One of the fastest ways to educate your team about ERP is to give them some material that may answer their questions. Give them a basic overview and direct them to the following blog post, which answers common questions, such as “What is an ERP system?”
A business case can do a few things. It can help you achieve alignment, and help you show that a new ERP software is needed. This is vitally important when approaching decision makers and asking for the green light.
When building a business case, be sure to define how new technology will help you achieve your organizational goals. Your business case should answer the following questions:
- Will a new ERP eliminate silos and integrate disparate enterprise systems?
- Will a new ERP improve the customer experience?
- Will a new ERP improve employee and operational efficiency?
- Will a new ERP enable real-time data, allowing for better decision making from leadership?
- Will a new ERP make it easier to conform to potential or existing regulatory compliance?
and the big one…
- Will a new ERP system help achieve long term organizational goals and improve the bottom line?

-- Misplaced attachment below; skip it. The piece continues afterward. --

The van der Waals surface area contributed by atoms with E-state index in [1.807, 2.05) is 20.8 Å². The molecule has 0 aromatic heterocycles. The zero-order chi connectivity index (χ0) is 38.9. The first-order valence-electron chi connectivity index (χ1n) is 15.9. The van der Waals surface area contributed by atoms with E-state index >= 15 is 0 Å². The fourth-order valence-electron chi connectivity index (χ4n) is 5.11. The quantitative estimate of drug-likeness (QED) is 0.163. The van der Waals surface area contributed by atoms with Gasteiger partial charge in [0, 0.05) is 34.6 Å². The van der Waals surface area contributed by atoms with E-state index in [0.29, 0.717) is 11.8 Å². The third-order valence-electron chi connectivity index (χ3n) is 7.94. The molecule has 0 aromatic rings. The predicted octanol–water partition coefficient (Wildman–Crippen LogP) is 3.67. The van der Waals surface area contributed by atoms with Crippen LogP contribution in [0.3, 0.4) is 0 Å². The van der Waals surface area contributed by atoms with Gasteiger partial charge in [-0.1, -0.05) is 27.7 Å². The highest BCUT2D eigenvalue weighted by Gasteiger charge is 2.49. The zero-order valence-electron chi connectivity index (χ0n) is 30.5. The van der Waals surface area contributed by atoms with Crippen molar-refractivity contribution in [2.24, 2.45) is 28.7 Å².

Many organizations invest in enterprise software simply because other organizations are doing so. While keeping up with the competition is smart, you need to understand the specific ways ERP will change the way your business operates and how ERP will help you stay competitive. Executives will be more likely to invest in a new ERP solution if they understand the benefits and return on investment.
Outlining expected ERP business benefits will also help you achieve employee buy-in for the ERP evaluation process and beyond. You’ll need resources to help with ERP vendor selection so soliciting buy-in and making managers and employees part of the solution is essential.
Managers need to understand how the new ERP system benefits the organization if they are going to allow team members to dedicate several months to the ERP system selection process. Likewise, team members need to understand how a new system can make their everyday lives easier. You will always have a few naysayers – that is expected with any change in technology or in processes. By converting these individuals to proponents of a new system using organizational change strategies, they can easily become your strongest allies in an ERP project.
Which Companies Use ERP Systems?
Big and Small
Historically, only large organizations were ERP customers. Today, organizations of all sizes, across all industries use ERP software. For example, many public sector organizations are pursuing digital government initiatives to modernize their operations with ERP software. In addition, the mortgage banking industry is using ERP software to improve their loan process management.